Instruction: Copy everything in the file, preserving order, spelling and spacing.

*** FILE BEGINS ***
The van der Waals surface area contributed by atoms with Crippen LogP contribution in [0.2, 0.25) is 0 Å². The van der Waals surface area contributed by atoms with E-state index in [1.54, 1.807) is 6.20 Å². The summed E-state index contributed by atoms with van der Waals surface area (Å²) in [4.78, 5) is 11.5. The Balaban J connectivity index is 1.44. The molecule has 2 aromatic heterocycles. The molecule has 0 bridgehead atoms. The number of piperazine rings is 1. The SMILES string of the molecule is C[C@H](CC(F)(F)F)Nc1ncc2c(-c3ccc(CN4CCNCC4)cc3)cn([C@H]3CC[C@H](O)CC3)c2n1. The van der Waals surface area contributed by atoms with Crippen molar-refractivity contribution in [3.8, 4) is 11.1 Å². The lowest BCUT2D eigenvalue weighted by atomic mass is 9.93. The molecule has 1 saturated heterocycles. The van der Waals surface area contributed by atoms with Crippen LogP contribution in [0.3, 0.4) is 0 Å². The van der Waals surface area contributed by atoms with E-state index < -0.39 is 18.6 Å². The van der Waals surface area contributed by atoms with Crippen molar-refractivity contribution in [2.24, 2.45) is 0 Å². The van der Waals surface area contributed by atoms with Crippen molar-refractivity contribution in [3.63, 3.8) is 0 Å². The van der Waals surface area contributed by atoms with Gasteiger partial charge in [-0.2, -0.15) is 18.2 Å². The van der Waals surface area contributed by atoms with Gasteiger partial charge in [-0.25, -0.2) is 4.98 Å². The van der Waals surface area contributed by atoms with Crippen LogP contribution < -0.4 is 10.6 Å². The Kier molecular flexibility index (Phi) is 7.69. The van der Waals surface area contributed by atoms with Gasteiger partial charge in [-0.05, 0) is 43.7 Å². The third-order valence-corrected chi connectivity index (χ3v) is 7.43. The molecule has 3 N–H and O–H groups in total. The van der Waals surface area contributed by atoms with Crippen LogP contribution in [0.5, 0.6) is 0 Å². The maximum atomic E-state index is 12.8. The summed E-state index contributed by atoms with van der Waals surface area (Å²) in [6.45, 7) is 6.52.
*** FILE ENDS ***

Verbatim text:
The van der Waals surface area contributed by atoms with Crippen LogP contribution in [0.2, 0.25) is 0 Å². The van der Waals surface area contributed by atoms with E-state index in [1.54, 1.807) is 6.20 Å². The summed E-state index contributed by atoms with van der Waals surface area (Å²) in [4.78, 5) is 11.5. The Balaban J connectivity index is 1.44. The molecule has 2 aromatic heterocycles. The molecule has 0 bridgehead atoms. The number of piperazine rings is 1. The SMILES string of the molecule is C[C@H](CC(F)(F)F)Nc1ncc2c(-c3ccc(CN4CCNCC4)cc3)cn([C@H]3CC[C@H](O)CC3)c2n1. The van der Waals surface area contributed by atoms with Crippen molar-refractivity contribution in [3.8, 4) is 11.1 Å². The lowest BCUT2D eigenvalue weighted by atomic mass is 9.93. The molecule has 1 saturated heterocycles. The van der Waals surface area contributed by atoms with Crippen LogP contribution in [0.3, 0.4) is 0 Å². The van der Waals surface area contributed by atoms with E-state index < -0.39 is 18.6 Å². The van der Waals surface area contributed by atoms with Crippen molar-refractivity contribution in [2.24, 2.45) is 0 Å². The van der Waals surface area contributed by atoms with Crippen molar-refractivity contribution in [3.63, 3.8) is 0 Å². The van der Waals surface area contributed by atoms with Gasteiger partial charge in [-0.2, -0.15) is 18.2 Å². The van der Waals surface area contributed by atoms with Gasteiger partial charge in [-0.25, -0.2) is 4.98 Å². The van der Waals surface area contributed by atoms with Crippen LogP contribution < -0.4 is 10.6 Å². The Kier molecular flexibility index (Phi) is 7.69. The van der Waals surface area contributed by atoms with Gasteiger partial charge in [-0.05, 0) is 43.7 Å². The third-order valence-corrected chi connectivity index (χ3v) is 7.43. The molecule has 3 N–H and O–H groups in total. The van der Waals surface area contributed by atoms with Crippen LogP contribution in [0.5, 0.6) is 0 Å². The maximum atomic E-state index is 12.8. The summed E-state index contributed by atoms with van der Waals surface area (Å²) in [6.45, 7) is 6.52.